Omega himself was a strange sort of superhero, much to the ire of the public. Given to detailed internal monologues and copious navel gazing, Omega was just as likely to let a villain escape if the potential collateral damage outweighed the value of whatever was being stolen. He also didn't speak, making him seem aloof and hesitant, which he kind of was. Thus a very wordy and cerebral comic, with a dark worldview and nary a conventionally-likable protagonist in sight failed. Gerber has written plenty of other comics that I enjoyed, as well as co-writing the excellent Hard Time with Skrenes a couple of years ago so Omega's failure may was likely Marvel's fault (editorial interference, or whatever) for all I know. I know there's bad blood there, and based on the pacing I mentioned, I'll bet there was virtually no warning of cancellation. Overall, this collection was most interesting as an historical look at a favorite creator's "one that got away", but I can't really recommend it as a casual read.

Wednesday, March 21, 2007

What, the Duck?!?

From Tom Brevoort's Marvel blog, a peek at an upcoming Howard the Duck project. It's an interesting new design for Howard, and one that definitely won't be mistaken for Donald. Not bad, as he looks grouchy enough to be Howard. He should have a stogie, though. I'm not sure if I want to check this out or not. I suppose it depends on who's involved creatively. Also: new Gerber outrage? We'll see, I guess.

Tuesday, March 20, 2007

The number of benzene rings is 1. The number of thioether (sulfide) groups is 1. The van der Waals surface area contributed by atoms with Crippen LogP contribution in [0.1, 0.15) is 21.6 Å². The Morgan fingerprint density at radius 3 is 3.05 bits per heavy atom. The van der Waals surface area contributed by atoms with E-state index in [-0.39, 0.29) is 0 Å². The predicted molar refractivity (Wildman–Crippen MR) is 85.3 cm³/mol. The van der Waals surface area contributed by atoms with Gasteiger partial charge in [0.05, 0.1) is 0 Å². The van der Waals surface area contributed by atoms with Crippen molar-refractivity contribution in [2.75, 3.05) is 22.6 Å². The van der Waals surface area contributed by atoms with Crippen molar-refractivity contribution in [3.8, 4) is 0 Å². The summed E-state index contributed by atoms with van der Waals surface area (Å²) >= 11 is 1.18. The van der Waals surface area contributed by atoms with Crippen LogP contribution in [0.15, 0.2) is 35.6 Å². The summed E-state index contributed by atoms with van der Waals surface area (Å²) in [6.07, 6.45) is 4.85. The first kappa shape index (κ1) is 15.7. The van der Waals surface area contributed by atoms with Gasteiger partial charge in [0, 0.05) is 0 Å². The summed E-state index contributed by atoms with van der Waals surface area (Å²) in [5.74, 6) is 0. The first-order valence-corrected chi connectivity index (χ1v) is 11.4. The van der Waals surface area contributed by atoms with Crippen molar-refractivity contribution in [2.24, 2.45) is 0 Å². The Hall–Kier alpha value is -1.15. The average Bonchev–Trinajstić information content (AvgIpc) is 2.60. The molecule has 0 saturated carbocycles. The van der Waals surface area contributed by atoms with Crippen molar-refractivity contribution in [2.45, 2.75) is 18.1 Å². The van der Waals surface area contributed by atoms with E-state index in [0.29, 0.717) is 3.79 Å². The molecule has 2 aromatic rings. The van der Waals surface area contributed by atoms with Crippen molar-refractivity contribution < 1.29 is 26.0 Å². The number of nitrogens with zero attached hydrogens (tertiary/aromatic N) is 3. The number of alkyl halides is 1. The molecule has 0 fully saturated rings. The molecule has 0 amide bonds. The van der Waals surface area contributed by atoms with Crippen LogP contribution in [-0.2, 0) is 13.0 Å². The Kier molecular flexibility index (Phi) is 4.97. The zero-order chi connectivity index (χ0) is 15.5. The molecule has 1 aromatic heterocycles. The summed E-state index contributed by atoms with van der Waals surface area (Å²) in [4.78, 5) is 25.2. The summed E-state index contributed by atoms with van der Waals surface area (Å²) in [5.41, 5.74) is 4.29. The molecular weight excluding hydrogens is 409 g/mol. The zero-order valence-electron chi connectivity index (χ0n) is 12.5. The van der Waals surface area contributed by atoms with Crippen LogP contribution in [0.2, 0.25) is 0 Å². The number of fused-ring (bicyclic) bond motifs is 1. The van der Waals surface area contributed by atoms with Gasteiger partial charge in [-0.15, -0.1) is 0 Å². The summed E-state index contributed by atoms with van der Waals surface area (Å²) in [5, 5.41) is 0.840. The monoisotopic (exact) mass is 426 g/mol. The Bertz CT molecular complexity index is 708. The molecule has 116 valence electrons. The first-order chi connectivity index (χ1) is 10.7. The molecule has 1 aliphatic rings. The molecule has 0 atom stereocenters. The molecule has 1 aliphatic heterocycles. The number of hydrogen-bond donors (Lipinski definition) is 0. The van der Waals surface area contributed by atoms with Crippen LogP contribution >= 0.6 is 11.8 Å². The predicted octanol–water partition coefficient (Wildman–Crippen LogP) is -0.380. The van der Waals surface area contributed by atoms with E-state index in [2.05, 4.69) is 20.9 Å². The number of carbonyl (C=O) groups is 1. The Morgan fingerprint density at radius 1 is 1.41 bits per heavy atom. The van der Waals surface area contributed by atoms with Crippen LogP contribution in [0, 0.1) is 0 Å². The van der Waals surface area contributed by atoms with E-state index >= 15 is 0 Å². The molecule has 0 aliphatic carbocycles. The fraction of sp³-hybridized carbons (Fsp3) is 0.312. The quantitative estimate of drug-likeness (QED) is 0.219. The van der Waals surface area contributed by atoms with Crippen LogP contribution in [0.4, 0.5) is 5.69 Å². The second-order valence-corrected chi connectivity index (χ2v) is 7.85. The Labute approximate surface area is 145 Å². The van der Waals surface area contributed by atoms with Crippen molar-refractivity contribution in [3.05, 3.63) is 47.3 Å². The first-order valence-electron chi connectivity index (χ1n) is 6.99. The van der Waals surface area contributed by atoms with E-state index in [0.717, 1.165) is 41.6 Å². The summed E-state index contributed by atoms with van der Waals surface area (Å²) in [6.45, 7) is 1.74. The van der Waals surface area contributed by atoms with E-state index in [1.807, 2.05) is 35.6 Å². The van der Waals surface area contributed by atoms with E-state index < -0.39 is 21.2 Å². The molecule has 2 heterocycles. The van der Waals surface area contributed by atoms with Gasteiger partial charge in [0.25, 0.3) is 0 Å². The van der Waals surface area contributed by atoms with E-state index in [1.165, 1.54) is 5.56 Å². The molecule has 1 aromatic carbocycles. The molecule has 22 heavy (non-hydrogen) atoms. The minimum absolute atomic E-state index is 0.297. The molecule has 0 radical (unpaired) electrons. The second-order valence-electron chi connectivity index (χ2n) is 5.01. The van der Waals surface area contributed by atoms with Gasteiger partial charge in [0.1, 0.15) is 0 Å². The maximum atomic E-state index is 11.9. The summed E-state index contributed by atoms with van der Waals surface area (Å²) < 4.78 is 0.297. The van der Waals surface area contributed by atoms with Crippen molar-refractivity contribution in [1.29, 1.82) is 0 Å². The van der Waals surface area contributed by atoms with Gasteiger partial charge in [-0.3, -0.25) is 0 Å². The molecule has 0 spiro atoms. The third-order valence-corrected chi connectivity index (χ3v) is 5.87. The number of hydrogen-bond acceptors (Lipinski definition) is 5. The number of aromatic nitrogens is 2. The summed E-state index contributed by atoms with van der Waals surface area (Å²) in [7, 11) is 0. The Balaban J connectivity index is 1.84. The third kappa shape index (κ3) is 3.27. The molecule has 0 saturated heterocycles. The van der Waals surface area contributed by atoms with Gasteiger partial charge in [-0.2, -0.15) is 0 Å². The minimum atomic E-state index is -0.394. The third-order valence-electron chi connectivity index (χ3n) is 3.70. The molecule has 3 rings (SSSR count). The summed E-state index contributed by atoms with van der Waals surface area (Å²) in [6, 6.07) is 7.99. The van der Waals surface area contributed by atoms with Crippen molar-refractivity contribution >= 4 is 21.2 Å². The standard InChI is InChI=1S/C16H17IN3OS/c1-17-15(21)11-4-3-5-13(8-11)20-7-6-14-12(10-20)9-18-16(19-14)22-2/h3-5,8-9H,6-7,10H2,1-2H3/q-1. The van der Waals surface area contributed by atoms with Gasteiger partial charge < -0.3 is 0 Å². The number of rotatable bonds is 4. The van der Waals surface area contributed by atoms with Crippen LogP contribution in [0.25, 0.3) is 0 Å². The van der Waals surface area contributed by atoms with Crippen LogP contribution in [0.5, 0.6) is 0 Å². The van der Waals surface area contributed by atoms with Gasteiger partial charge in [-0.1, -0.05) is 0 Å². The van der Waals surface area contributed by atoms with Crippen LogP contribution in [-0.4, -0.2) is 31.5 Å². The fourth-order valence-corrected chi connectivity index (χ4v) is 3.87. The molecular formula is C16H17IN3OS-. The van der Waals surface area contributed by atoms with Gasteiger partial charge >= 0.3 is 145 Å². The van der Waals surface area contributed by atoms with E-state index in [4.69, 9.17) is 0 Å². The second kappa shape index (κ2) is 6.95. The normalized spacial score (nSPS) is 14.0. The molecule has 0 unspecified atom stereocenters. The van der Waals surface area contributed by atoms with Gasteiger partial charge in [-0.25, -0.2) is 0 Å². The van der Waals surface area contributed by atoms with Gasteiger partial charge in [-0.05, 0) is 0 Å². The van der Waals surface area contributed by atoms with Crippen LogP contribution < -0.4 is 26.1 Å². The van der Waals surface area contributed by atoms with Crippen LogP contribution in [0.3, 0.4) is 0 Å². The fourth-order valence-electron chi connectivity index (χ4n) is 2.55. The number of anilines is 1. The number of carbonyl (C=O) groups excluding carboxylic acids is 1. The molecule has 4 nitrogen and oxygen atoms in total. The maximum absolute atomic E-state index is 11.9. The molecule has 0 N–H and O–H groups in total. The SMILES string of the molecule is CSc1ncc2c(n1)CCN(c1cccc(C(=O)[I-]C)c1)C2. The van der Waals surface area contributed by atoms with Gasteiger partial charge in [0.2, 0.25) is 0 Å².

For No Particular Reason: Kirby Monsters!

Look, I'll level with ya...work is bustin' my hump, here. I'm also wrestling with an article about Omega the Unknown, which ought to be big news to all thirty-two of his fans. Not to mention all eight of mine.

For now, how's about I clean out an unused image file? Don't give me that look. Think of it as a rare glimpse into the "creative" mind. Just think...what kind of half-baked "article" might I have had in mind, saving these FAR-OUT Kirby monster covers? What rare insights were lost? I guess the world will never know...


Sunday, March 18, 2007

Sock It to Shell-Head!

We enter what promises to be a difficult work week (= light blog content week, by the way) with a cathartic shot of the Hulk literally knocking Iron-Man's block off. Coool. Obviously, that's just a shell, but the real Stark won't be sleeping well, I'm sure.

I also like this groovy Avengers Classic cover by Art Adams. I don't think I need another reprint of Avengers #1 when I have an actual copy of #1, the Marvel Masterworks, and several other reprints, but I can pretty up my blog with the cover.

Thursday, March 15, 2007

Wednesday, March 14, 2007

Words! Words! I Grow Weary of Words!!

All images from Journey into Mystery #114&115, Drawn by Jack Kirby, with script by Stan Lee and Inks by the underrated Frankie Ray.

Tuesday, March 13, 2007

Pants, Phantasmo, PANTS!!

Okay, Phantasmo...seriously. PUT! SOME DAMN!! PANTS!!! ON!!!!

Yeah, this is disturbing. Either Phantasmo was, in 1940, the first and only super-hero with the power of super-nudity, or this is the most unfortunate coloring error in comics history. Other covers at the GCD show it to be the latter. Too bad, because a nudist super-hero would have been much wackier. I can see it now: Sworn to avenge himself after the murder of his pants, millionaire businessman Buck Dekan swore to use his fists and his shrink-wrapped package to battle crime as Phantasmo, the Bareassed Battler!